Ways to Improve Your Communication Skills
Getting what you want in life is a lot about making the right impression, speaking to the right people, and knowing how to conduct yourself. If you can do all that, then you can gain opportunities from people that otherwise might never have presented themselves.
Part of this is all about communication. That means both written communication and spoken communication. Can you talk in front of a group? Can you wow a potential client or a potential date? Do you know how to persuade and encourage?
Let’s take a look at the basics of strong communication.
The key thing to remember at all times is that the ‘objective’ of communication is always to get a point, idea, or amount of information across. In other words, the aim is not to impress or entertain or to show off how many big words you know!
This is something that a lot of people forget, believe it or not. Many people assume that the objective of their speaking is to come across as clever or to show off. They might fill their website’s introduction with jargon, or they might speak in a way that crams as many impressive words into each sentence as possible. All this ends up doing though is confusing the listener or reader and ultimately undermining their point!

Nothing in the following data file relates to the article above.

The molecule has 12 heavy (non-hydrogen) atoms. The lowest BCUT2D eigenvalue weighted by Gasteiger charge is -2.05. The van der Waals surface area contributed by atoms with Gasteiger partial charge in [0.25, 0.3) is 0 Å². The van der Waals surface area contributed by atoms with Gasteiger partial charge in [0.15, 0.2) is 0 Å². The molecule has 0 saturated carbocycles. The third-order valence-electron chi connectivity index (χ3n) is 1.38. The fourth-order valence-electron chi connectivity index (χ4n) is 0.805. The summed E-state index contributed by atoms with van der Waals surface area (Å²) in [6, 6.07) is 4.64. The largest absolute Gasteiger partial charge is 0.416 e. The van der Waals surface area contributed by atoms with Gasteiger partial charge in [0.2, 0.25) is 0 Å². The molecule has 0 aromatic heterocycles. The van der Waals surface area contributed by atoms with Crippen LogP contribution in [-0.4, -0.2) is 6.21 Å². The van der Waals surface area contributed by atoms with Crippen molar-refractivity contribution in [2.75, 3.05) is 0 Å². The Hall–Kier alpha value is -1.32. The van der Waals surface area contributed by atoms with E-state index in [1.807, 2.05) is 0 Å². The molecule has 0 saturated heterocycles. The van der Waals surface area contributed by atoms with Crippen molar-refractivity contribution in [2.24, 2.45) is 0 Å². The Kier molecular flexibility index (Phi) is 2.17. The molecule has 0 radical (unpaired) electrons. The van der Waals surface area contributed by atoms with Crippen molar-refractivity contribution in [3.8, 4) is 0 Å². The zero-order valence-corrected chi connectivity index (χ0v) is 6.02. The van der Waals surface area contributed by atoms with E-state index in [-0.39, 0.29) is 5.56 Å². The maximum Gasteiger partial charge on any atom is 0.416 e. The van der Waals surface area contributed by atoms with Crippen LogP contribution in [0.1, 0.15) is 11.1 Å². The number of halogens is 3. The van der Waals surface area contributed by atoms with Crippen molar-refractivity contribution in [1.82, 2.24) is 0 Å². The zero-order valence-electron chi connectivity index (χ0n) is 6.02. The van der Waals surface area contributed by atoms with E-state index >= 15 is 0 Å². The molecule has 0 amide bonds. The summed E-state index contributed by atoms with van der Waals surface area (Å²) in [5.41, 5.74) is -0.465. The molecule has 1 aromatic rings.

With that in mind though, you might be wondering what the point of having a big vocabulary is. Is there really no advantage to all that reading and learning?
The key is to understand nuance and the importance of reading between the lines. In other words, your aim is to speak efficiently. That means communicating as much meaning as possible in as few words as possible – which in turn is easier if you have a larger vocabulary and a way with words.
Good grammar will also help you to do this, while at the same time demonstrating your command of the language.
Knowing the Audience
Finally, it is key to understand the importance of knowing your audience and of having a strong emotional IQ’. Knowing who is listening and what they will respond to demonstrates self-awareness and it ultimately results in a more efficient communication that will better serve its intended purpose.
That means picking your language, choosing your examples, and meeting them where they are. It doesn’t mean ‘dumbing down’ or acting like someone other than yourself.